UK Business, Innovation and Skills Parliamentary Select Committee: Mining sector needs greater transparency & accountability

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Article
31 October 2014

Christian Aid welcomes UK Govt.’s report on need for transparency in mining sector, regrets tax avoidance being overlooked

"MPs are right to demand more transparency from mining, oil & gas firms", 28 Oct 2014

Responding to a new report about mining, oil and gas companies by the House of Commons’ Business, Innovation and Skills Committee, Toby Quantrill of Christian Aid said: “We welcome the demand for greater public information about the ways in which UK mining, oil and gas companies affect people’s lives and the environment around the world, for better and for worse…[T]his will encourage companies to act more responsibly towards the millions of people affected by their operations…Christian Aid believes that the Committee has missed a trick in not pushing for more information on companies’ tax payments, which would help to reveal whether companies are paying their fair share of tax in any particular country. Without this information, it will remain too easy for unscrupulous mining, oil and gas companies to continue to cheat the citizens of some of the world’s poorest countries, while profiting from their natural resources.”…

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Article
28 October 2014

Campaigners welcome Parliamentary Committee’s recommendation that regulation for extractive sector should include social & environmental criteria

Author: London Mining Network

Campaigners have welcomed the outcome of an inquiry into the extractives sector conducted by the Parliamentary Committee on Business, Innovation and Skills, calling on the government to take action on the sector that campaigners have accused of being ‘unethical and often hugely destructive’…Today, the…Committee will release its verdict on the future of the mining and extractive industry. Echoing campaigners’ calls to toughen regulation, it recommends that the FCA’s remit be expanded to screen companies wanting to list on the London Stock Exchange on their social and environmental standards. Commenting on the recommendations of the report, Alex Scrivener, policy officer for the World Development Movement…said: “…The inquiry’s verdict is a real step in the right direction, but what we need now is for the government to act quickly to implement the…recommendations.”…Campaigners did not welcome the entire verdict…[Also refers to: Bumi] 

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Article
28 October 2014

MPs demand scrutiny of mining firms’ ethics

Author: Jim Arbitage, Independent (UK)

The Government must take action to prevent UK-based mining companies avoiding tax in some of the poorest parts of the world where they operate, MPs demanded today…The Business Select Committee, in a major report…said more must be done to stamp out the practice of shifting profits to low-cost tax havens…Adrian Bailey, chairman of the committee, said mining companies contributed to the UK through taxes, dividends and employment, “but reports of poor practice around the world are a cause for concern and give extractive industries a bad name”. The committee recommended an index to track the social responsibility of mining companies…The committee criticised how long it had taken the UK to sign up to the international Extractive Industries Transparency Initiative…make up for it, the UK should become a “beacon” for best practice, the committee urged. [Also refers to: ENRC]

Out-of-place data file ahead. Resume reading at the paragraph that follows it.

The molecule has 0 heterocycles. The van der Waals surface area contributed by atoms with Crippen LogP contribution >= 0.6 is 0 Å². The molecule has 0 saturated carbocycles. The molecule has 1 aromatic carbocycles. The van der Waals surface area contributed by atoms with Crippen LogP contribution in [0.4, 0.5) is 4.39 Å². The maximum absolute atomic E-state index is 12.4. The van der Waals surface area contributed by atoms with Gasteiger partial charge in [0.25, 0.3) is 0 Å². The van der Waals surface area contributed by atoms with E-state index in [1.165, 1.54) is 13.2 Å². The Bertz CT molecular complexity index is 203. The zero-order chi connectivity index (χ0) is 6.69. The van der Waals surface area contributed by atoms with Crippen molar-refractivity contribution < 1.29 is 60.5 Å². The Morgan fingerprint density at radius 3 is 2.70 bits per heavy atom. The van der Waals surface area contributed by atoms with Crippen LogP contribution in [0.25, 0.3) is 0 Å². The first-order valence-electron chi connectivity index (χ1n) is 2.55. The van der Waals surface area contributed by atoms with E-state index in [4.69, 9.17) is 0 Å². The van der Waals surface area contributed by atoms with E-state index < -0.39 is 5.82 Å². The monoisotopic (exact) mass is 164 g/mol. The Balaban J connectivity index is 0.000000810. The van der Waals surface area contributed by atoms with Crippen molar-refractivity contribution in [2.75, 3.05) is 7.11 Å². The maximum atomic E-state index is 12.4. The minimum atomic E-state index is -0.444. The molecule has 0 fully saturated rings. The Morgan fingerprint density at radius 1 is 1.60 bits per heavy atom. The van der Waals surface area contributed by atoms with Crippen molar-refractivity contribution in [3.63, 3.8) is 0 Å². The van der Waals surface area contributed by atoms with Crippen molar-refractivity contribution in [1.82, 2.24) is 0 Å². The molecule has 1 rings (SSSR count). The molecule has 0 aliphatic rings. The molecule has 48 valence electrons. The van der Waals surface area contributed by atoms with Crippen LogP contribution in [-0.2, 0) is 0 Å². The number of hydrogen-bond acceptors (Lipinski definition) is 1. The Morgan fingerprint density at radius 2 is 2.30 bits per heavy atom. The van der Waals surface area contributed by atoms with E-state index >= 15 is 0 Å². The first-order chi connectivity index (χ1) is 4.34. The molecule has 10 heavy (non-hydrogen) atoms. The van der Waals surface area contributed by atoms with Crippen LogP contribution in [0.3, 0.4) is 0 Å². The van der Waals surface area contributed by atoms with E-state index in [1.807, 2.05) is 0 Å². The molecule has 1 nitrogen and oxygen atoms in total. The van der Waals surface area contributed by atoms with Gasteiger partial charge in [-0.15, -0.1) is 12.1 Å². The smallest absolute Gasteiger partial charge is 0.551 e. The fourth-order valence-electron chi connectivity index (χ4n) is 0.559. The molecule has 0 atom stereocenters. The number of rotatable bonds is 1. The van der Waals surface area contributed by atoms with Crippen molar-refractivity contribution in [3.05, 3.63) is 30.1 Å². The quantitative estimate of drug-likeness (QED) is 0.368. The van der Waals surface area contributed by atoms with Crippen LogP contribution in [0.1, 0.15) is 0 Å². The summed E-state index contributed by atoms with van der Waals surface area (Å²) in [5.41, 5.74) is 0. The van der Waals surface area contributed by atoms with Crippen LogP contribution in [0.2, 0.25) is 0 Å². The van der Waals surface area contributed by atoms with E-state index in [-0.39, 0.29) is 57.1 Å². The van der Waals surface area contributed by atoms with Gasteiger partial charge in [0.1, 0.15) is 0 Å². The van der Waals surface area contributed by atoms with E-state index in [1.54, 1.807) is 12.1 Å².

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Article
28 October 2014

Press release: "Mining sector needs greater transparency and accountability"

Author: UK Business, Innovation and Skills (BIS) Committee

Extractive industries play an increasing role in the UK economy but more must be done to improve the social and environmental performance, transparency and reputation of UK-registered mining companies, says the Business, Innovation and Skills (BIS) Select Committee in a report published today. To encourage companies to act responsibly, the Committee calls on the Government to enable investors to look into and rank mining companies according to factors such as governance ethics, community relations, and the management of climate change.

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Article
21 October 2014

Full report: "The Extractive Industries"

Author: UK Business, Innovation and Skills Committee

Extractive companies contribute directly to the UK in a number of ways....However, the extractive sector is not without controversy, particularly when one considers reports of poor practice around the world. We heard that the UK is at risk of being associated with some of the negative practices often reported alongside the sector. To counter this, more needs to be done to improve to social and environmental performance, transparency and reputations of the companies it hosts. We recommend that the Government assesses and strengthens the level of information which is collected and published on the FTSE and the level of information companies are required to disclose. Furthermore, where the requirements in the UK fall short of international comparisons (specifically those in Johannesburg), they should be strengthened so that investors in the UK have the same opportunities and information about the environmental and social corporate governance practices of companies listed in the UK as they do on companies listed elsewhere. We strongly welcome the fact that the UK is embracing the EITI and forthcoming EU Directives on Transparency and Accounting. We have recommended that the UK becomes a beacon of best practice.

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